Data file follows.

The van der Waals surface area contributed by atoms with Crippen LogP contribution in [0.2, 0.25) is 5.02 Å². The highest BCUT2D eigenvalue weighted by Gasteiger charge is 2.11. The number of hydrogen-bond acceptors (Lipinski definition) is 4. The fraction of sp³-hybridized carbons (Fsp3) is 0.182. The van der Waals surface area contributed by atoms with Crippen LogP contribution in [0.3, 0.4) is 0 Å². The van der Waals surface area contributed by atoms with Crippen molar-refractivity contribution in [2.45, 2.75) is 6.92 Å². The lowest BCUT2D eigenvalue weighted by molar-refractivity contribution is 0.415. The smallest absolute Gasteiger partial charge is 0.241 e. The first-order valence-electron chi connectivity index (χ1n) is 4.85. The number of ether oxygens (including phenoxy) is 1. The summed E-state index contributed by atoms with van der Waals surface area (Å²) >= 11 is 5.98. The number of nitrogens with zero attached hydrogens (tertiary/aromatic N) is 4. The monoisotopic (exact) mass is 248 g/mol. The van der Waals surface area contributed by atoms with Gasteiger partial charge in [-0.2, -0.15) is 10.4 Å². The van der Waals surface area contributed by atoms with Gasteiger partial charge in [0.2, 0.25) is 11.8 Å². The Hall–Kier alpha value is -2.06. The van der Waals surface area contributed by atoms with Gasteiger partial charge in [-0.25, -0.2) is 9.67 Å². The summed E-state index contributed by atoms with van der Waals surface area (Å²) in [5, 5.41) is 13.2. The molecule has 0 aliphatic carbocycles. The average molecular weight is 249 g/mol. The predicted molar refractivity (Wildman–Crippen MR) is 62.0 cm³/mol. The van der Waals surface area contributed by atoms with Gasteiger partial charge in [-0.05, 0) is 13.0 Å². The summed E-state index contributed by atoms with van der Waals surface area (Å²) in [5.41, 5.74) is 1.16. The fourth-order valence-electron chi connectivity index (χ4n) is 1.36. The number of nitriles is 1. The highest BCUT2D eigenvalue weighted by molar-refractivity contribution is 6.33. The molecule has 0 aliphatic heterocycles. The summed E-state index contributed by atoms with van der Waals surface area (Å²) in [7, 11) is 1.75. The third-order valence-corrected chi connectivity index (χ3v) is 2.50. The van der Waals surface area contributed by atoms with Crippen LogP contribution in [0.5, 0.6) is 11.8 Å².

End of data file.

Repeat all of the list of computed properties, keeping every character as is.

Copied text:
The van der Waals surface area contributed by atoms with Crippen LogP contribution in [0.2, 0.25) is 5.02 Å². The highest BCUT2D eigenvalue weighted by Gasteiger charge is 2.11. The number of hydrogen-bond acceptors (Lipinski definition) is 4. The fraction of sp³-hybridized carbons (Fsp3) is 0.182. The van der Waals surface area contributed by atoms with Crippen LogP contribution in [0.3, 0.4) is 0 Å². The van der Waals surface area contributed by atoms with Crippen molar-refractivity contribution in [2.45, 2.75) is 6.92 Å². The lowest BCUT2D eigenvalue weighted by molar-refractivity contribution is 0.415. The smallest absolute Gasteiger partial charge is 0.241 e. The first-order valence-electron chi connectivity index (χ1n) is 4.85. The number of ether oxygens (including phenoxy) is 1. The summed E-state index contributed by atoms with van der Waals surface area (Å²) >= 11 is 5.98. The number of nitrogens with zero attached hydrogens (tertiary/aromatic N) is 4. The monoisotopic (exact) mass is 248 g/mol. The van der Waals surface area contributed by atoms with Gasteiger partial charge in [-0.2, -0.15) is 10.4 Å². The van der Waals surface area contributed by atoms with Gasteiger partial charge in [0.2, 0.25) is 11.8 Å². The Hall–Kier alpha value is -2.06. The van der Waals surface area contributed by atoms with Gasteiger partial charge in [-0.25, -0.2) is 9.67 Å². The summed E-state index contributed by atoms with van der Waals surface area (Å²) in [5, 5.41) is 13.2. The molecule has 0 aliphatic carbocycles. The average molecular weight is 249 g/mol. The predicted molar refractivity (Wildman–Crippen MR) is 62.0 cm³/mol. The van der Waals surface area contributed by atoms with Gasteiger partial charge in [-0.05, 0) is 13.0 Å². The summed E-state index contributed by atoms with van der Waals surface area (Å²) in [5.41, 5.74) is 1.16. The fourth-order valence-electron chi connectivity index (χ4n) is 1.36. The number of nitriles is 1. The highest BCUT2D eigenvalue weighted by molar-refractivity contribution is 6.33. The molecule has 0 aliphatic heterocycles. The summed E-state index contributed by atoms with van der Waals surface area (Å²) in [7, 11) is 1.75. The third-order valence-corrected chi connectivity index (χ3v) is 2.50. The van der Waals surface area contributed by atoms with Crippen LogP contribution in [0.5, 0.6) is 11.8 Å².